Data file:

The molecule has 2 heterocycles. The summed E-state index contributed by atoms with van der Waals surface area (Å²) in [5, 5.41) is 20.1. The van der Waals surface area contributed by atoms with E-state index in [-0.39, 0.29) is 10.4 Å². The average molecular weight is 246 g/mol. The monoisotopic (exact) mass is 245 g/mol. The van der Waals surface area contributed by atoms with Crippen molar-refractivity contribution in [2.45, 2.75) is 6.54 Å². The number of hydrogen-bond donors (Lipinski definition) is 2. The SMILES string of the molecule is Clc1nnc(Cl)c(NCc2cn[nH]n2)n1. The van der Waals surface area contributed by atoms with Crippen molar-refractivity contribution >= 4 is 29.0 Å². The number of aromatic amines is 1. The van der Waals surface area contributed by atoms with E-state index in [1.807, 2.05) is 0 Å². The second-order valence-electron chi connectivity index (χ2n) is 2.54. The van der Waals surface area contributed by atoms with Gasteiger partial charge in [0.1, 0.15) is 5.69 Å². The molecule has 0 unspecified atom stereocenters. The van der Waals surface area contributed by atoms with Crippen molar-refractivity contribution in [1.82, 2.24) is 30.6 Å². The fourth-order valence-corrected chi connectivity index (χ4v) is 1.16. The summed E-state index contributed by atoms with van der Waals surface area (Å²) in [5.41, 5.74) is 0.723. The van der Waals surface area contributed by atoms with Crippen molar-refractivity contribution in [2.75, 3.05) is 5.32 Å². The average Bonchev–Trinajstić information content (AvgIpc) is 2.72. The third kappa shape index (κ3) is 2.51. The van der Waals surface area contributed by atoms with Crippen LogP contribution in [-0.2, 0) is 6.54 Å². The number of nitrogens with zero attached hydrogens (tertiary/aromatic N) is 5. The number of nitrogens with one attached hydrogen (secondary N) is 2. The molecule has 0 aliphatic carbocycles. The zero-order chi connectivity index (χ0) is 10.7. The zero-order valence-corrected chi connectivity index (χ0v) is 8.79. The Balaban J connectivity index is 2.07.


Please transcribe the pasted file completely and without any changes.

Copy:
The molecule has 2 heterocycles. The summed E-state index contributed by atoms with van der Waals surface area (Å²) in [5, 5.41) is 20.1. The van der Waals surface area contributed by atoms with E-state index in [-0.39, 0.29) is 10.4 Å². The average molecular weight is 246 g/mol. The monoisotopic (exact) mass is 245 g/mol. The van der Waals surface area contributed by atoms with Crippen molar-refractivity contribution in [2.45, 2.75) is 6.54 Å². The number of hydrogen-bond donors (Lipinski definition) is 2. The SMILES string of the molecule is Clc1nnc(Cl)c(NCc2cn[nH]n2)n1. The van der Waals surface area contributed by atoms with Crippen molar-refractivity contribution >= 4 is 29.0 Å². The number of aromatic amines is 1. The van der Waals surface area contributed by atoms with E-state index in [1.807, 2.05) is 0 Å². The second-order valence-electron chi connectivity index (χ2n) is 2.54. The van der Waals surface area contributed by atoms with Gasteiger partial charge in [0.1, 0.15) is 5.69 Å². The molecule has 0 unspecified atom stereocenters. The van der Waals surface area contributed by atoms with Crippen molar-refractivity contribution in [1.82, 2.24) is 30.6 Å². The fourth-order valence-corrected chi connectivity index (χ4v) is 1.16. The summed E-state index contributed by atoms with van der Waals surface area (Å²) in [5.41, 5.74) is 0.723. The van der Waals surface area contributed by atoms with Crippen molar-refractivity contribution in [2.75, 3.05) is 5.32 Å². The average Bonchev–Trinajstić information content (AvgIpc) is 2.72. The third kappa shape index (κ3) is 2.51. The van der Waals surface area contributed by atoms with Crippen LogP contribution in [-0.2, 0) is 6.54 Å². The number of nitrogens with zero attached hydrogens (tertiary/aromatic N) is 5. The number of nitrogens with one attached hydrogen (secondary N) is 2. The molecule has 0 aliphatic carbocycles. The zero-order chi connectivity index (χ0) is 10.7. The zero-order valence-corrected chi connectivity index (χ0v) is 8.79. The Balaban J connectivity index is 2.07.